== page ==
DAILY CURRENT AFFAIRS IAS | UPSC Prelims and Mains Exam – 2nd April 2022

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  • April 2, 2022
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CBI and ED

Part of: Prelims and GS II – Polity 

Context: Chief Justice of India (CJI) recently said there was an immediate need for the creation of an independent umbrella institution, so as to bring various central agencies like the Central Bureau of Investigation (CBI), Enforcement Directorate (ED) and the Serious Fraud Investigation Office (SFIO) under one roof.

  • He said the organisation should be headed by an independent and impartial authority.
  • He also highlighted that with the passage of time, like every other institution of repute, the CBI had also come under deep public scrutiny. Its actions and inactions had raised questions regarding its credibility, in some cases.

About Central Bureau of Investigation (CBI)

  • The CBI is the premier investigating agency of India.
  • Ministry: Ministry of Personnel, Public Grievances and Pensions. 
  • Role: It was originally set up to investigate bribery and governmental corruption. In 1965, it received expanded jurisdiction to investigate breaches of central laws enforceable by the Government of India, multi-state organised crime, multi-agency or international cases. 
  • CBI is exempted from the provisions of the Right to Information Act.
  • CBI is India’s officially designated single point of contact for liaison with the Interpol.
  • The CBI headquarter: New Delhi.

About Enforcement Directorate (ED)

  • It is a law enforcement agency and economic intelligence agency responsible for enforcing economic laws and fighting economic crime in India.
  • Ministry: Department of Revenue, Ministry of Finance
  • The prime objective is the enforcement of two key Acts:
    • The Foreign Exchange Management Act 1999 (FEMA) 
    • The Prevention of Money Laundering Act 2002 (PMLA)
  • Headquarters: New Delhi
  • Five regional offices: Mumbai, Chennai, Chandigarh, Kolkata and Delhi headed by Special Directors of Enforcement.

News Source: TH

Thalli Bidda Express

Part of: Prelims and GS II – Welfare schemes 

Context: Andhra Pradesh Chief Minister recently flagged off YSR ‘Talli-Bidda’ Express, a dedicated transportation facility for new mothers who deliver at government hospitals in the state.

  • 500 vehicles that were flagged off would be sent to various parts of the State to cater to the needs of mothers and newborn children.
  • The ‘Talli-Bidda’ vehicles would provide free transport to pregnant women, mothers and infants. 
  • The service is coordinated by 102 /108 call centre which operates 24X7.

News Source: TH

Olive Ridley turtles

Part of: Prelims and GS III – Environment 

Context: As a record number of 4.92 lakh Olive Ridley turtles have crawled to the Rushikulya coast in Odisha, scientists have tagged more than 6,000 turtles to gather more information about their breeding behaviour and migration.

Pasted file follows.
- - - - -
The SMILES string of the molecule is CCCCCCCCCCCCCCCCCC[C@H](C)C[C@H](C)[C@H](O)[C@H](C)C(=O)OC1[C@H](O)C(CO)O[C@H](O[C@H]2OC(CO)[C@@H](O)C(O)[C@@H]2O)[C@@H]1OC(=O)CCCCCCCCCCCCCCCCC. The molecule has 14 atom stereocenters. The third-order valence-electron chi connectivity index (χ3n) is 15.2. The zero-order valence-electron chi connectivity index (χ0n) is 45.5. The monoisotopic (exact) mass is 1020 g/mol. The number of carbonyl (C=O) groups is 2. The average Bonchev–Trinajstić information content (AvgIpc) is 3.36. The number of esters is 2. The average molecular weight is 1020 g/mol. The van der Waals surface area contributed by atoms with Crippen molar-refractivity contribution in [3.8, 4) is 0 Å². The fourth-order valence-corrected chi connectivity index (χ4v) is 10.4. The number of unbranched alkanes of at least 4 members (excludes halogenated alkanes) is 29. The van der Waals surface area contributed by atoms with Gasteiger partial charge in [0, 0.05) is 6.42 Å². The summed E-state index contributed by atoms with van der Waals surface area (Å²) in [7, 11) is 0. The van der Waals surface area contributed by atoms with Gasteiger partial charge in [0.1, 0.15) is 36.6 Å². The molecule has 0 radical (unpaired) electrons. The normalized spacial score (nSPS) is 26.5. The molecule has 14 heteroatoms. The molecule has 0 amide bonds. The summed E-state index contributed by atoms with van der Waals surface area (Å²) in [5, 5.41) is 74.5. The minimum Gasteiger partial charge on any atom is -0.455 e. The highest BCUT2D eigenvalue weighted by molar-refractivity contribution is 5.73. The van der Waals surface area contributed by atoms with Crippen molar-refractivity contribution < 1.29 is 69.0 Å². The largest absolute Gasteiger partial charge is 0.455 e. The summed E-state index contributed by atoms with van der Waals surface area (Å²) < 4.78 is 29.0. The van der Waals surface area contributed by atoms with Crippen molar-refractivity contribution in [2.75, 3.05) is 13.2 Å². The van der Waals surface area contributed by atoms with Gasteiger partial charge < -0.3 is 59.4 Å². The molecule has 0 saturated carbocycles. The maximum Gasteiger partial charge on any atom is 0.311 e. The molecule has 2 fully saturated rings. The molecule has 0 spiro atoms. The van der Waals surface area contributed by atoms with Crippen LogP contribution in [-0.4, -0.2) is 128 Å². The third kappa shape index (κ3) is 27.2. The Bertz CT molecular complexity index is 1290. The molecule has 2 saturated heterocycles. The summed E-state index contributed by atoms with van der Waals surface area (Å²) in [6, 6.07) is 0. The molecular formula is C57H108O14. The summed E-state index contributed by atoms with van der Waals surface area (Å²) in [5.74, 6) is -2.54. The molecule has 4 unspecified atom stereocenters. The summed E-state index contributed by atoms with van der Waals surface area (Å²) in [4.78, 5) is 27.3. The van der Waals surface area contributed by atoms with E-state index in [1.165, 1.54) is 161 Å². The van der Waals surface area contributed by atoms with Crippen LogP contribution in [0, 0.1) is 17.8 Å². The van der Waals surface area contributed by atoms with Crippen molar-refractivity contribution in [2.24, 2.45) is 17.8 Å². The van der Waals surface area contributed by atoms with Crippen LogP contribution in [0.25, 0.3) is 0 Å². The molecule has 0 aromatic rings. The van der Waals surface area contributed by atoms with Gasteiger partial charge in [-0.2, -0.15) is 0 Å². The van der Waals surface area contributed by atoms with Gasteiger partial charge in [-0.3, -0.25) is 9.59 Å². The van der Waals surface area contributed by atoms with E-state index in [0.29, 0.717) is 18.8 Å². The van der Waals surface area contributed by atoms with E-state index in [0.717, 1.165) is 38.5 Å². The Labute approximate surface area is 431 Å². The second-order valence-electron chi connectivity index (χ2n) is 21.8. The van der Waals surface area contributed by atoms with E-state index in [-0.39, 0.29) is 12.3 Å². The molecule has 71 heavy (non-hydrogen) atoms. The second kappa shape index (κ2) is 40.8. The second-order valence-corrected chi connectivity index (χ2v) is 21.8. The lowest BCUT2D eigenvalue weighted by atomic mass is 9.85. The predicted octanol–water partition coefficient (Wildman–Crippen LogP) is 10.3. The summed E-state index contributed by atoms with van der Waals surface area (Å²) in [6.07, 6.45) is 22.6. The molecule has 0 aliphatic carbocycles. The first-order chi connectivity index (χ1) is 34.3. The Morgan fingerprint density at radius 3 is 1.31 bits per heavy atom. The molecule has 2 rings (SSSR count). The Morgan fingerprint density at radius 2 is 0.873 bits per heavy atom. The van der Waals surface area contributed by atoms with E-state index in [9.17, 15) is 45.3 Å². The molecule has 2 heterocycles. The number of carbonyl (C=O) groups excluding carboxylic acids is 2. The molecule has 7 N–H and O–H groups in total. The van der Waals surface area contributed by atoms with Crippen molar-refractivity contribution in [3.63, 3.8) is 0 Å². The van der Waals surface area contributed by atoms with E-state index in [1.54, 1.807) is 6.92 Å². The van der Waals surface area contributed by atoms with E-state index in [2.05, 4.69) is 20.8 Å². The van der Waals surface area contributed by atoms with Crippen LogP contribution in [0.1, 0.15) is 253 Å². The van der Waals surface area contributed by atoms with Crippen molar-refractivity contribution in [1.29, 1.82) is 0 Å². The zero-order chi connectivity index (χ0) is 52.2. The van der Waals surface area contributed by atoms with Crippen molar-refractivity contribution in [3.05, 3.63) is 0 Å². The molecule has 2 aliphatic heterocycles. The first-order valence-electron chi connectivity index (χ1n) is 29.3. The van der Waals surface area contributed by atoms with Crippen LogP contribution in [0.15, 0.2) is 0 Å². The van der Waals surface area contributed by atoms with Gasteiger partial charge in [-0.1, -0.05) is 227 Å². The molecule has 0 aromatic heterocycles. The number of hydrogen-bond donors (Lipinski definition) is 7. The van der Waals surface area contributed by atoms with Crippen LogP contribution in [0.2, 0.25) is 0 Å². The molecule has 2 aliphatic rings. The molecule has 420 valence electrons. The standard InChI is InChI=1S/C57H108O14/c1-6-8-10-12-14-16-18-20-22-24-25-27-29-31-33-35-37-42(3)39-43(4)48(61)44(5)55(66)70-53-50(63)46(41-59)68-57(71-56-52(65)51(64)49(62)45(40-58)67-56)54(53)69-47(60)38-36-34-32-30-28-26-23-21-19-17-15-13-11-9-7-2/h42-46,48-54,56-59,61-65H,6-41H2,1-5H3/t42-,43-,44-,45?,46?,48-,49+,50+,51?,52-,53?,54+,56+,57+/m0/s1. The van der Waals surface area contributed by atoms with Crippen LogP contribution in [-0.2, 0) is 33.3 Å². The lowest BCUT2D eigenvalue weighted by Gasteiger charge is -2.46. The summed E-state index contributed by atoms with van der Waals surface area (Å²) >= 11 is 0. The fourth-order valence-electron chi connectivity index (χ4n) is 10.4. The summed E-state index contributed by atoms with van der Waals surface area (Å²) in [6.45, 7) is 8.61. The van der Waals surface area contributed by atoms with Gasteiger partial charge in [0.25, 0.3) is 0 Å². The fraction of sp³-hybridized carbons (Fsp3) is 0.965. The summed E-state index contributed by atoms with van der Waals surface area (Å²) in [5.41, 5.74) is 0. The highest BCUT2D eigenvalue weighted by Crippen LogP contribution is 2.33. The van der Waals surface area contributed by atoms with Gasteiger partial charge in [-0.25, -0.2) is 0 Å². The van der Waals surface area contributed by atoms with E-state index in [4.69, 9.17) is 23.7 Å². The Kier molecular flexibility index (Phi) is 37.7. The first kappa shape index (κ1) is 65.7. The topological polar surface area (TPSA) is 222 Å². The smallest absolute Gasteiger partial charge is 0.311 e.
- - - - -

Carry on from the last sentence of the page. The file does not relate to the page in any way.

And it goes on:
• This is the highest nesting which has broken all records for the coast.
  • Before the tagging of the turtles, it was assumed that it was a migratory species. 
  • Now the tagging has revealed that the Olive Ridley turtles can travel up to Sri Lanka. 
  • Also, the migratory turtle is present in the entire Bay of Bengal and even on the coast of Andhra Pradesh and Tamil Nadu.

Olive Ridley

  • The Olive Ridley sea turtle is the most abundant of all sea turtles found in the world.
  • It is found in warm and tropical waters, primarily in the Pacific and Indian Oceans.
  • It is best known for their unique mass nesting called arribada, where thousands of females come together on the same beach to lay eggs.
  • IUCN status: Vulnerable.

Marine Turtles

  • Five species of sea turtles are known to inhabit Indian coastal waters and islands.
    • Olive Ridley turtle 
    • Green turtle
    • Hawksbill turtle
    • Loggerhead turtle
    • Leatherback turtle
  • Except the Loggerhead, the remaining four species nest along the Indian coast.

News Source: TH

(Mains Focus)


  • GS-2: Bilateral, regional and global groupings and agreements involving India and/or affecting India’s interests

BIMSTEC after the Colombo summit

Context: The fifth summit of the regional grouping, the Bay of Bengal Initiative for Multi-Sectoral Technical and Economic Cooperation (BIMSTEC) was held virtually in Colombo on March 30.


  • It is a regional organisation comprising seven Member States: five deriving from South Asia, including Bangladesh, Bhutan, India, Nepal, Sri Lanka and two from Southeast Asia, including Myanmar and Thailand. 
  • This sub-regional organisation came into being on 6 June 1997 through the Bangkok Declaration (25th Anniversary in 2022)
  • It member countries consists of 21.7% of the world’s population with combined Gross Domestic Product (GDP) of USD 3.8 trillion (only 4% of the global GDP)

What were the key Highlights of the Summit?

  • BIMSTEC Charter was the main outcome of the summit. It presents BIMSTEC as “an inter-governmental organization” with “legal personality.” 
    • It has an emblem, it has a flag.
    • It has a formally listed purpose and principles that it is going to adhere to.
  • The grouping re-constituted and reduced the number of sectors of cooperation from the unwieldy 14 to a more manageable seven. Each member-state will serve as a lead for a sector
    • Trade, investment and development (Bangladesh); 
    • Environment and climate change (Bhutan); 
    • Security, including energy (India); 
    • Agriculture and food security (Myanmar); 
    • People-to-people contacts (Nepal); s